Rather than try to get a glimpse into the brain, which is notoriously difficult, a new study shows that signs of Alzheimer’s disease may appear in the blood, which is a lot more accessible. Continue reading The future of Alzheimer’s disease detection could be as simple as a blood test
Bacteria in the human gut can modify the ingested drugs rendering them useless. Scientists discovered how the gut bacteria degrade a Parkinson’s disease medicine and found a way to stop them from stealing our drugs. Continue reading Hey, those bacteria are stealing our drugs!
Need another reminder of the lasting impact that the Pokémon anime franchise has had on those who grew up in the 1990s? Rewind to the summer of 2016, when it became nearly impossible to walk down the street without bumping into a millennial immersed in the wildly successful ‘Pokémon GO’ mobile app. As it turns out, it is not just a sense of nostalgia that … Continue reading Pokémon Light Up the Brain
Researchers from the Yale School of Medicine have developed a system capable of sustaining certain aspects of brain function for several hours, even if the host animal has been dead for up to four hours beforehand. While this by no means suggests that complete restoration of neurological function is on the horizon, it reveals the surprising resilience of post-mortem brain tissue, introduces a promising technique that could allow scientists to study certain biological functions outside of live animals, and highlights the important ethical considerations that must be discussed before any potential complete resuscitation of neurological activity is achieved. Continue reading Pigs & Immortality: A Step Towards Reversing Death
by Drew Drabek figures by Nicholas Lue Foxes are not dogs. As a rule, dogs are docile and foxes are feral. You could say it’s in their DNA. But there are exceptions to every rule. A fox raised in captivity might learn to be gentle. A dog who was abused might lash out. Behavior: it’s complicated. There has been great interest in the selective breeding of … Continue reading Foxy Behavior: how a Russian fox farm uncovered the basis of canine domestication
For those who lose or lack the ability to speak, communication can be slow and painstaking. For example, towards the end of his life famed cosmologist Stephen Hawking communicated solely through the movement of a single cheek muscle as a result of his motor neuron disease (ASL). With the aim of finding a solution to this problem, a team at University of California have coupled … Continue reading Read My Mind: An Implant That Translates Brain Activity into Speech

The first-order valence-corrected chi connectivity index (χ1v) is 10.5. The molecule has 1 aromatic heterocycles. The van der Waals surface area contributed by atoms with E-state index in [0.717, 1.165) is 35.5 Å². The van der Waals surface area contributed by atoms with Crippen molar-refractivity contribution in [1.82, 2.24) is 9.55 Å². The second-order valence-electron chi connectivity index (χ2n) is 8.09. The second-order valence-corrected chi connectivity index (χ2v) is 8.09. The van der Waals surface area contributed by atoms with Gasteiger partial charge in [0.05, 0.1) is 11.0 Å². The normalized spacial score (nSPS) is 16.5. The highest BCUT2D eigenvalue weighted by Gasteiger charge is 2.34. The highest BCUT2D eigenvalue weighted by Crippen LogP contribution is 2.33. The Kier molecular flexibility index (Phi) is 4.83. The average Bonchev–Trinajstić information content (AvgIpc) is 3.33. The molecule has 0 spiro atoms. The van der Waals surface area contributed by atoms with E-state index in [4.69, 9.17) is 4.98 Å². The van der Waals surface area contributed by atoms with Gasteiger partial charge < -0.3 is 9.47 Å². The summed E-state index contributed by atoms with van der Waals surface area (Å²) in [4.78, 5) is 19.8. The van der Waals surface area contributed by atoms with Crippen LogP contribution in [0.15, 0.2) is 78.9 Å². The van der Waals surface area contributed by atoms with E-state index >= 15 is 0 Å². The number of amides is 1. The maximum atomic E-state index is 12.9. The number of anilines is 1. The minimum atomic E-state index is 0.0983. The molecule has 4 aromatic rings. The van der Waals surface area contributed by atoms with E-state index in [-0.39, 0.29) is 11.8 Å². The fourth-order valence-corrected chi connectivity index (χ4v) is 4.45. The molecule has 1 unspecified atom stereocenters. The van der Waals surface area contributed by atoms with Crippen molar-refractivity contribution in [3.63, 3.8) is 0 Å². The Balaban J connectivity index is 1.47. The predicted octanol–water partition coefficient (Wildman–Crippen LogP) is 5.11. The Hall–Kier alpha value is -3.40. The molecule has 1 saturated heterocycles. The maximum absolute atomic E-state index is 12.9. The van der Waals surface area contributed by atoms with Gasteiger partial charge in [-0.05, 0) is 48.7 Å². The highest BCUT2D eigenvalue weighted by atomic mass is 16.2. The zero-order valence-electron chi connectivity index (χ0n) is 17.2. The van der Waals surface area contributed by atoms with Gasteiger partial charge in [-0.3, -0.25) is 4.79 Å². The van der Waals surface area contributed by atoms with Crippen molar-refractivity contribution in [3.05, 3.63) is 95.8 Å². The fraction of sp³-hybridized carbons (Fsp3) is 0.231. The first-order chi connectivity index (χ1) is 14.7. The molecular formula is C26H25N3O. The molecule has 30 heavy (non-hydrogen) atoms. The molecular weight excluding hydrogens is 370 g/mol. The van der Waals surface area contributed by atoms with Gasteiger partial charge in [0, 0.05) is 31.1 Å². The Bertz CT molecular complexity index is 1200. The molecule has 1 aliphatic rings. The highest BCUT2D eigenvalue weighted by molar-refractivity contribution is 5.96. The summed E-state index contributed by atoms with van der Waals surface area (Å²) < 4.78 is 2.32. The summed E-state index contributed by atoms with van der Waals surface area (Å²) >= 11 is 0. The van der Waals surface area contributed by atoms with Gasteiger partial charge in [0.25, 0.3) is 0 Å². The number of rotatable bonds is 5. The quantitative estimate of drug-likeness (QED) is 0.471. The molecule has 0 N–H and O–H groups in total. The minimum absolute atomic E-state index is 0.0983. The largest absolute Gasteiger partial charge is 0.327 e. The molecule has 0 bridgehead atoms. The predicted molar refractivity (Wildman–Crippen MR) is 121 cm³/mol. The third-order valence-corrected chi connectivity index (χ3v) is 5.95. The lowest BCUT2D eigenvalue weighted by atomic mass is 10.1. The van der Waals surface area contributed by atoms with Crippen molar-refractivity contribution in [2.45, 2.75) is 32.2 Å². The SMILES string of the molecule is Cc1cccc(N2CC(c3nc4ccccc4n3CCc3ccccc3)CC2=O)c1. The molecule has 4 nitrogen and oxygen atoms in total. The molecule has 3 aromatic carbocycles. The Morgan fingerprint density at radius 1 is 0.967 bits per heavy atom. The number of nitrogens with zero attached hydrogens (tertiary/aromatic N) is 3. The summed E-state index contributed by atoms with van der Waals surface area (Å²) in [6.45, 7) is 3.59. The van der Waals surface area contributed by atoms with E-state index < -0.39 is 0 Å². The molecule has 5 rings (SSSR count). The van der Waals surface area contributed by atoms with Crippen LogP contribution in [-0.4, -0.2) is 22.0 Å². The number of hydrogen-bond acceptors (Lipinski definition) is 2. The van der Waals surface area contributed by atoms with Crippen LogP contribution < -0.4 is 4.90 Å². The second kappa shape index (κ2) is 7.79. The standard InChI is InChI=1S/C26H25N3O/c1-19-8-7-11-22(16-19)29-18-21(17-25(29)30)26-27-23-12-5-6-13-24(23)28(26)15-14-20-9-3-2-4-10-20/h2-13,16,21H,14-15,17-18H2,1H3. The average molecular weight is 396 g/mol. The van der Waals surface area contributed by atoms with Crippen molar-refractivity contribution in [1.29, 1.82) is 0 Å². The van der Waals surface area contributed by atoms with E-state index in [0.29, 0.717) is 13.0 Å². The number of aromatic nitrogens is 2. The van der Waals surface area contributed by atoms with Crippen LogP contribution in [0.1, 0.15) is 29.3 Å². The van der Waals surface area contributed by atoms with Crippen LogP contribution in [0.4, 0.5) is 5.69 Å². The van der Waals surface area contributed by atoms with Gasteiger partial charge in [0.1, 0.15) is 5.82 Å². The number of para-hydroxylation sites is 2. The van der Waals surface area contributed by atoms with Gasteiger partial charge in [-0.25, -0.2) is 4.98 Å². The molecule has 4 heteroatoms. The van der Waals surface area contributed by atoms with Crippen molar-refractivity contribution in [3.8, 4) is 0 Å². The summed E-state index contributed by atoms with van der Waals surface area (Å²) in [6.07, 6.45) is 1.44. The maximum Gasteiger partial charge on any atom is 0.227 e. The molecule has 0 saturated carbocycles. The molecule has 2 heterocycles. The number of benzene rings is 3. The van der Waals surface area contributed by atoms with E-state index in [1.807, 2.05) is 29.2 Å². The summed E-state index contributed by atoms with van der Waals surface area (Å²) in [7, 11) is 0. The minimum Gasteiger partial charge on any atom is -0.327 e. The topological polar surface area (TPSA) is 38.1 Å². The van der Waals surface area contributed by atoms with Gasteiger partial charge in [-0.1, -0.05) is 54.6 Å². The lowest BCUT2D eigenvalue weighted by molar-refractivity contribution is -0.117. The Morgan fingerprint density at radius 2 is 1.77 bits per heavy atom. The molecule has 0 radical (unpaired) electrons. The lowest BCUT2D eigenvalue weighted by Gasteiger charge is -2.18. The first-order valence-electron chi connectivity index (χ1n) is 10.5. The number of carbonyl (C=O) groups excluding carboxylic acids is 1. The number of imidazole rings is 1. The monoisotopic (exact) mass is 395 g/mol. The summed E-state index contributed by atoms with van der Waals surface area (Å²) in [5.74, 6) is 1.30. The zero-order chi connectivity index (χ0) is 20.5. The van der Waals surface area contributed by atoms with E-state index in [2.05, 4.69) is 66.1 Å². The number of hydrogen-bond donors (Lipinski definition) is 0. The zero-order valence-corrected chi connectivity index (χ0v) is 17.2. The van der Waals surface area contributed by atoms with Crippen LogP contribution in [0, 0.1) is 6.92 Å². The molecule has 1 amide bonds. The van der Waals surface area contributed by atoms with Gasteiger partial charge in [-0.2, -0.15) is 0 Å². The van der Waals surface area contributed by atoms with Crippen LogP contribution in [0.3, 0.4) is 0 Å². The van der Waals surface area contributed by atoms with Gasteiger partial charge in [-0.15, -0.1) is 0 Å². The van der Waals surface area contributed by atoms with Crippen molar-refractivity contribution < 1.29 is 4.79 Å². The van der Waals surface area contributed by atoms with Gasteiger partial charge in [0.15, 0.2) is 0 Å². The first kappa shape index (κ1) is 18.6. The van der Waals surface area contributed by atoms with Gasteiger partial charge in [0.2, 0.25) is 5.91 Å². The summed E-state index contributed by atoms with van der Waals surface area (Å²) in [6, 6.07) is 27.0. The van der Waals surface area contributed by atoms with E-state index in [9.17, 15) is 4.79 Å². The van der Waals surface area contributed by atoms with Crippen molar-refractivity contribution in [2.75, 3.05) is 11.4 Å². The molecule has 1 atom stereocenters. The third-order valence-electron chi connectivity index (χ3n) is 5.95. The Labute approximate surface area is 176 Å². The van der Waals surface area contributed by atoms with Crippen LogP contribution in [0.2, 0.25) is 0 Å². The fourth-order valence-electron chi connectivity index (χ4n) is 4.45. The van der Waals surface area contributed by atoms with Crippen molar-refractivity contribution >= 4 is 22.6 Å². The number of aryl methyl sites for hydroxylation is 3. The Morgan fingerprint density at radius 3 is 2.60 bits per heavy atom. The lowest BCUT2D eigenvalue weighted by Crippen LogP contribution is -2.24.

As you read this article, you may not be consciously trying to memorize each sentence, but the words do need to stick around temporarily. After all, you have to remember what you just read to understand the full article. This is your working memory, sometimes called “short-term memory,” and it allows us to remember things just long enough to complete a task. Its decline is … Continue reading Need to jog your memory? A zap to the brain could help
They say you can’t teach an old dog new tricks – but maybe you can have an old brain grow new neurons. New research published in Nature Medicine has shed some light onto the debated topic of whether adult brains can create new neurons in the hippocampus, the region of the brain that is important in short- and long-term memory consolidation. As you might expect, … Continue reading Old Brain, New Neurons?
Lying down after a long day, your head hits the pillow and your eyes close. The next minute you wake up with no recollection of the past several hours. Consciousness is an elusive concept – it is temporarily lost when we sleep, altered by drugs, and can be permanently lost with brain damage. It is a state of self-awareness that emerges from a network of … Continue reading Scientists identify brain patterns associated with consciousness
Alzheimer’s disease is the leading cause of dementia. It progressively worsens multiple aspects of health over time, from short-term memory loss to behavioral changes to loss of bodily functions. The actual cause of Alzheimer’s is currently unknown. One widely-accepted hypothesis proposes that Alzheimer’s is caused by the accumulation of misfolded proteins in the brain. Unfortunately, many drugs targeting misfolded proteins perform poorly in clinical trials, … Continue reading Oral bacteria may be responsible for Alzheimer’s disease